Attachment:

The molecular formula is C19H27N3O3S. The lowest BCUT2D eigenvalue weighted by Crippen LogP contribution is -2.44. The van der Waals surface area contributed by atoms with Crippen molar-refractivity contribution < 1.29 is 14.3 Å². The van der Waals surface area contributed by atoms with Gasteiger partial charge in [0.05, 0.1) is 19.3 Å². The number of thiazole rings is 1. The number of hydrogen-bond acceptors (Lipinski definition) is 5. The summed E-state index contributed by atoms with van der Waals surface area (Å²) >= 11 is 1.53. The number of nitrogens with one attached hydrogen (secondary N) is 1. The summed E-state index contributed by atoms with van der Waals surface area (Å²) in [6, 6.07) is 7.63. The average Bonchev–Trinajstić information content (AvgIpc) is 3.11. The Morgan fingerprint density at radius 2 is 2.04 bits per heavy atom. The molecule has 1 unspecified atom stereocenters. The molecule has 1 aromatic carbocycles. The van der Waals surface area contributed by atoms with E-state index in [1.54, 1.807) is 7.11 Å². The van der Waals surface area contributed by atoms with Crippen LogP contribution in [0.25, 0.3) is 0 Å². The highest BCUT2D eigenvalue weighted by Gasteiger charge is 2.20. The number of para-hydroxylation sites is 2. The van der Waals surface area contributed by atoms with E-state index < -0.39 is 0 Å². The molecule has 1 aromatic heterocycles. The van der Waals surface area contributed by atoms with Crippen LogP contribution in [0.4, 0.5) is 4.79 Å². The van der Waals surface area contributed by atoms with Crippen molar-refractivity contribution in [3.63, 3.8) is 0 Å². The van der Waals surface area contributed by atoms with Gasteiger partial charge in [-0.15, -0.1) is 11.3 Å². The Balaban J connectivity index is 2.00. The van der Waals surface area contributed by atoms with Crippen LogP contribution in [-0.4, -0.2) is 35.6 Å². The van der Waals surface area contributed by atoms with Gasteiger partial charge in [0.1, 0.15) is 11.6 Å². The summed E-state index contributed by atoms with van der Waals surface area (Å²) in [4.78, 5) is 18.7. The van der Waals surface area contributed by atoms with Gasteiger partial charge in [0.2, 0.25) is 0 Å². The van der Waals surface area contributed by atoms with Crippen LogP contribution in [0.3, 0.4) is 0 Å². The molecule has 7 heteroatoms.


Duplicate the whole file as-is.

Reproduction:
The molecular formula is C19H27N3O3S. The lowest BCUT2D eigenvalue weighted by Crippen LogP contribution is -2.44. The van der Waals surface area contributed by atoms with Crippen molar-refractivity contribution < 1.29 is 14.3 Å². The van der Waals surface area contributed by atoms with Gasteiger partial charge in [0.05, 0.1) is 19.3 Å². The number of thiazole rings is 1. The number of hydrogen-bond acceptors (Lipinski definition) is 5. The summed E-state index contributed by atoms with van der Waals surface area (Å²) >= 11 is 1.53. The number of nitrogens with one attached hydrogen (secondary N) is 1. The summed E-state index contributed by atoms with van der Waals surface area (Å²) in [6, 6.07) is 7.63. The average Bonchev–Trinajstić information content (AvgIpc) is 3.11. The Morgan fingerprint density at radius 2 is 2.04 bits per heavy atom. The molecule has 1 unspecified atom stereocenters. The molecule has 1 aromatic carbocycles. The van der Waals surface area contributed by atoms with E-state index in [1.54, 1.807) is 7.11 Å². The van der Waals surface area contributed by atoms with Crippen LogP contribution in [0.25, 0.3) is 0 Å². The highest BCUT2D eigenvalue weighted by Gasteiger charge is 2.20. The number of para-hydroxylation sites is 2. The van der Waals surface area contributed by atoms with E-state index < -0.39 is 0 Å². The molecule has 1 aromatic heterocycles. The van der Waals surface area contributed by atoms with Crippen LogP contribution in [0.4, 0.5) is 4.79 Å². The van der Waals surface area contributed by atoms with Crippen molar-refractivity contribution in [3.63, 3.8) is 0 Å². The van der Waals surface area contributed by atoms with Gasteiger partial charge in [-0.15, -0.1) is 11.3 Å². The Balaban J connectivity index is 2.00. The van der Waals surface area contributed by atoms with Crippen LogP contribution in [-0.4, -0.2) is 35.6 Å². The van der Waals surface area contributed by atoms with Gasteiger partial charge in [0.1, 0.15) is 11.6 Å². The summed E-state index contributed by atoms with van der Waals surface area (Å²) in [4.78, 5) is 18.7. The van der Waals surface area contributed by atoms with Gasteiger partial charge in [0.2, 0.25) is 0 Å². The van der Waals surface area contributed by atoms with Crippen LogP contribution in [0.3, 0.4) is 0 Å². The molecule has 7 heteroatoms.